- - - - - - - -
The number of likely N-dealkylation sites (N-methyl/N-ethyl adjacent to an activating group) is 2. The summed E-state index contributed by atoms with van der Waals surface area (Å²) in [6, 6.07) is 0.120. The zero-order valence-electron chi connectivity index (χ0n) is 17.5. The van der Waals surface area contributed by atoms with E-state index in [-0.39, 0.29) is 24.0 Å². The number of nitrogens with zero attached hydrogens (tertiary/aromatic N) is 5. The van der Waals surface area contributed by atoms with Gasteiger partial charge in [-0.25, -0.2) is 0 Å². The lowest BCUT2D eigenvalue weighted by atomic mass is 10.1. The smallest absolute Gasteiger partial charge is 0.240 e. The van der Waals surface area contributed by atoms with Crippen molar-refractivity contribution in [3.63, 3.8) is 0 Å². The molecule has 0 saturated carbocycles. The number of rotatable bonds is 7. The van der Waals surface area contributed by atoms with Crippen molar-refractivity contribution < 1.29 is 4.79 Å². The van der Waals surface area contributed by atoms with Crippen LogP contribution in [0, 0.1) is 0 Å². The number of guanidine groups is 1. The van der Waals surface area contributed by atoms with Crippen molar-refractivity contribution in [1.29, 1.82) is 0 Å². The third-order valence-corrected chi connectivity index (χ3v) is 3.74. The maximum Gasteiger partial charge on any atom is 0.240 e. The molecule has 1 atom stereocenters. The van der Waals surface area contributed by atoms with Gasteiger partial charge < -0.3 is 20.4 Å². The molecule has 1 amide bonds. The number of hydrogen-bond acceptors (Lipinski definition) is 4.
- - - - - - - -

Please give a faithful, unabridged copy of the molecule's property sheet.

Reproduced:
The number of likely N-dealkylation sites (N-methyl/N-ethyl adjacent to an activating group) is 2. The summed E-state index contributed by atoms with van der Waals surface area (Å²) in [6, 6.07) is 0.120. The zero-order valence-electron chi connectivity index (χ0n) is 17.5. The van der Waals surface area contributed by atoms with E-state index in [-0.39, 0.29) is 24.0 Å². The number of nitrogens with zero attached hydrogens (tertiary/aromatic N) is 5. The van der Waals surface area contributed by atoms with Gasteiger partial charge in [-0.25, -0.2) is 0 Å². The lowest BCUT2D eigenvalue weighted by atomic mass is 10.1. The smallest absolute Gasteiger partial charge is 0.240 e. The van der Waals surface area contributed by atoms with Crippen molar-refractivity contribution in [3.63, 3.8) is 0 Å². The molecule has 0 saturated carbocycles. The number of rotatable bonds is 7. The van der Waals surface area contributed by atoms with Crippen molar-refractivity contribution < 1.29 is 4.79 Å². The van der Waals surface area contributed by atoms with Crippen LogP contribution in [0, 0.1) is 0 Å². The number of guanidine groups is 1. The van der Waals surface area contributed by atoms with Crippen molar-refractivity contribution in [1.29, 1.82) is 0 Å². The third-order valence-corrected chi connectivity index (χ3v) is 3.74. The maximum Gasteiger partial charge on any atom is 0.240 e. The molecule has 1 atom stereocenters. The van der Waals surface area contributed by atoms with Gasteiger partial charge < -0.3 is 20.4 Å². The molecule has 1 amide bonds. The number of hydrogen-bond acceptors (Lipinski definition) is 4.